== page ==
The National Civil Rights Museum mourns the passing of 2011 Freedom Award honoree and sports pioneer, William Felton Russell. Following baseball legend Jackie Robinson’s example, Bill Russell believed it was his responsibility as a celebrity to use his platform to stand up for positive social change.
Bill Russell was an outspoken advocate for civil rights. He was one of the first celebrities to proudly call himself “Black,” when “Negro" was still the accepted and polite term. At least twice, he refused to play a scheduled game when his black teammates were given inferior accommodations.
Russell participated in the March on Washington but refused to take the platform in deference to the veteran organizers who worked toward that historical moment. Living by his convictions, he established an off-season sports training camp open to kids of any color in 1963.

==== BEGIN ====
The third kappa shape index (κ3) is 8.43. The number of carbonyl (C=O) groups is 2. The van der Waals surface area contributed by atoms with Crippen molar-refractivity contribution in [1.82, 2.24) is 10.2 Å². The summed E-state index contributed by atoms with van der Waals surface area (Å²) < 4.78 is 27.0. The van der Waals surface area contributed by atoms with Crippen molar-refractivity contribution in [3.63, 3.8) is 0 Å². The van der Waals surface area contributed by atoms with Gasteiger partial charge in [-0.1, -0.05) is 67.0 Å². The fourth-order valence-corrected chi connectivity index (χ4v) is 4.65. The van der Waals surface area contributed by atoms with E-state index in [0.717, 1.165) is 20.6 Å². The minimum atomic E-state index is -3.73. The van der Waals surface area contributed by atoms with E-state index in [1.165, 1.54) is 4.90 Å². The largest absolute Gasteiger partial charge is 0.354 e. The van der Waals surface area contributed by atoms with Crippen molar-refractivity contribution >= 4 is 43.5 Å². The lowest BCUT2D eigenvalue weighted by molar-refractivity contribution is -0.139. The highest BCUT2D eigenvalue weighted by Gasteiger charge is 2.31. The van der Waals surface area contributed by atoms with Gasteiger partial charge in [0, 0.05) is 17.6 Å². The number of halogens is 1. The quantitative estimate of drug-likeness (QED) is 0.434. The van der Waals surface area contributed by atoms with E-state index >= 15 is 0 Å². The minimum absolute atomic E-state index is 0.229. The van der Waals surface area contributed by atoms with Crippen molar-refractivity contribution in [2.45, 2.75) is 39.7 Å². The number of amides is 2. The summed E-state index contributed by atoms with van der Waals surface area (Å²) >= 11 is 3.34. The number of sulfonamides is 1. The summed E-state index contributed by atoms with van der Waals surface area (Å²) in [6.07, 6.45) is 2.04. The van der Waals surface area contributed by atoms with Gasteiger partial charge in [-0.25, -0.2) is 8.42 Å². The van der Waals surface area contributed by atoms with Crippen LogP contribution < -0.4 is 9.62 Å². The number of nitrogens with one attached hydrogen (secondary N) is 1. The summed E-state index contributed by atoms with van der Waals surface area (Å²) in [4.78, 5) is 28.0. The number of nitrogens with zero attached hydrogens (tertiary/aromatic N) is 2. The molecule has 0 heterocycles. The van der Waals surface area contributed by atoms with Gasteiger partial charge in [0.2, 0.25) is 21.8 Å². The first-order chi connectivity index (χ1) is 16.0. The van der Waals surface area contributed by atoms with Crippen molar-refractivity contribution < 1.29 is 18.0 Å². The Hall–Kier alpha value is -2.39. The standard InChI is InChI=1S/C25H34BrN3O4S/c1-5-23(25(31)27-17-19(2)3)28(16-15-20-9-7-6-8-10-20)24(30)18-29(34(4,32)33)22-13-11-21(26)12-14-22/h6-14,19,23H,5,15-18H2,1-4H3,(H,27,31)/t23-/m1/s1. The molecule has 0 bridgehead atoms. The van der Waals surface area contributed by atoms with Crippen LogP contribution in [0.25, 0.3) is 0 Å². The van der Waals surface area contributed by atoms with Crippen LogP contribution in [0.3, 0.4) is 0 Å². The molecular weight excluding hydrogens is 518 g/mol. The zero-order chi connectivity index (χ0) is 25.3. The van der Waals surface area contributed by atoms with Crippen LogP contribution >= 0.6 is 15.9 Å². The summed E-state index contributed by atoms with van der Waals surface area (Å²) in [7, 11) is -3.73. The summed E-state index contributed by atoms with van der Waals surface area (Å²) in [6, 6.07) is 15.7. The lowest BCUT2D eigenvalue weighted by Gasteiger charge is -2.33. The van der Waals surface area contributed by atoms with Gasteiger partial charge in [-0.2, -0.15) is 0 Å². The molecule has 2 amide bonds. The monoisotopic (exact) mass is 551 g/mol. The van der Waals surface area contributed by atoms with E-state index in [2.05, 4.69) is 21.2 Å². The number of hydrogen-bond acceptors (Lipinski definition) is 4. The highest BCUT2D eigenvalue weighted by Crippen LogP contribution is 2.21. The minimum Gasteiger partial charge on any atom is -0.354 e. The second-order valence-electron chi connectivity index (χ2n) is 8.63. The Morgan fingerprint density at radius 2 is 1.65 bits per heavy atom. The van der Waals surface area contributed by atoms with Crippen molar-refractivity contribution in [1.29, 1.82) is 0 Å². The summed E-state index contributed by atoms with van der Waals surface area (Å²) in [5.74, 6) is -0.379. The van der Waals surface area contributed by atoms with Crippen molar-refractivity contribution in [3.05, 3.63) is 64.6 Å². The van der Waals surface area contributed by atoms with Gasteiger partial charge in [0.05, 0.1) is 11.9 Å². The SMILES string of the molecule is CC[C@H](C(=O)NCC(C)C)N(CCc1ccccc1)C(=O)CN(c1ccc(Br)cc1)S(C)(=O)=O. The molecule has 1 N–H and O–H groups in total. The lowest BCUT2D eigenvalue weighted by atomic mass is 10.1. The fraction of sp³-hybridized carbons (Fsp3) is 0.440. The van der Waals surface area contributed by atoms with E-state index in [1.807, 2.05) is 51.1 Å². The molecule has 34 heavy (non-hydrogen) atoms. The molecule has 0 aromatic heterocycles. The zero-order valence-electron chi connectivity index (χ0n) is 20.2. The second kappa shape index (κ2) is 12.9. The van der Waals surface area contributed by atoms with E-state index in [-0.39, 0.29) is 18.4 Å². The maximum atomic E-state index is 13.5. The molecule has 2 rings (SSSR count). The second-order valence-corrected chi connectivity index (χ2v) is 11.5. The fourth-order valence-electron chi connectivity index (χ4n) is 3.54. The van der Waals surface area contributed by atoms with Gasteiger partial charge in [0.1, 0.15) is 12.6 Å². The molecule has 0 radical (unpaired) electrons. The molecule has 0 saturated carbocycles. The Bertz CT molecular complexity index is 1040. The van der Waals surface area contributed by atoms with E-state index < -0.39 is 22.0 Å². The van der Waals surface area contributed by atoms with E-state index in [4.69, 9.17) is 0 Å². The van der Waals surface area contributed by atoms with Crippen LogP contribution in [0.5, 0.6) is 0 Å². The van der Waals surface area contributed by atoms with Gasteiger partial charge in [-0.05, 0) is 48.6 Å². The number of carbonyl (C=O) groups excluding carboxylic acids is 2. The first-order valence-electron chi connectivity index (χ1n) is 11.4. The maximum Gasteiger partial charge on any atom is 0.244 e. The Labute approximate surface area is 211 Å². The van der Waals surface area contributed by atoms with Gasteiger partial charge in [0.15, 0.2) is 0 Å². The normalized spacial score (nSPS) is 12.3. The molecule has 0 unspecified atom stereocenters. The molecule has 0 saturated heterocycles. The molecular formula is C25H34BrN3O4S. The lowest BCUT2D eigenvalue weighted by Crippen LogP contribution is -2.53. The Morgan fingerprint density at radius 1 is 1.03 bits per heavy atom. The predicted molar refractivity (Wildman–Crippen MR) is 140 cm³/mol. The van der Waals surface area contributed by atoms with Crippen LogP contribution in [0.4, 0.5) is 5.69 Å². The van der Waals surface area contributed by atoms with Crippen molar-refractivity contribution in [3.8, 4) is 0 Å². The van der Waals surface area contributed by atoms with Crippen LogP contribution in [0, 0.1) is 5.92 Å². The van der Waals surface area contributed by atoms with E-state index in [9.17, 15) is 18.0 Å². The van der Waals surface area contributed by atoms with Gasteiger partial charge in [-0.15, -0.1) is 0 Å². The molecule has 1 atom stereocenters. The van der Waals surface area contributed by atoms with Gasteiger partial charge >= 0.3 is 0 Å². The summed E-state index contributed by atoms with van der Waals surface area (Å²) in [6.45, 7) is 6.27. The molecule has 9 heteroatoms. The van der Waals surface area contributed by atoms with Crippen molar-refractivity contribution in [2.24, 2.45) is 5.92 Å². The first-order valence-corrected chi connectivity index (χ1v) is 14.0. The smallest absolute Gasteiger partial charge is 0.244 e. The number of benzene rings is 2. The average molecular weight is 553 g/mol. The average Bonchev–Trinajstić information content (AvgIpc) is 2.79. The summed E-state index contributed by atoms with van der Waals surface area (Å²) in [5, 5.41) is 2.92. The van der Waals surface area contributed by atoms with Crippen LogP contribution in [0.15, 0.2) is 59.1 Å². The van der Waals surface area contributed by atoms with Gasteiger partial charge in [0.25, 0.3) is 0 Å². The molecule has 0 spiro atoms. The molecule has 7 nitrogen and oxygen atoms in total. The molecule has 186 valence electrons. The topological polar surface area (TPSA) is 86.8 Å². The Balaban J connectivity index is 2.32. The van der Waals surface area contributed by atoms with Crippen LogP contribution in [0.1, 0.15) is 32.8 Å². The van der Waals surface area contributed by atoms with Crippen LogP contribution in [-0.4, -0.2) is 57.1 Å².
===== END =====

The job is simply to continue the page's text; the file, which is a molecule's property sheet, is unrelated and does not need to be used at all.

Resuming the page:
In 1967, still playing for the Celtics, Russell became the coach and the first Black coach of a major league professional sports team. The next season he became the first Black coach to win an NBA championship. In his thirteen-year NBA playing career, his Boston Celtics won eleven championships, a winning record unmatched by any player in any sport.
In 2011 Russell was honored with the Medal of Freedom by President Barack Obama, a fitting tribute to the man who continued to be a trailblazer and inspiration for many on and off the court. He was a man who cut to the chase, told it like it was, and did the right thing…because it was the right thing to do. He was not only an Olympic gold medalist and champion in the world of professional basketball, but also a forever champion in the game of life.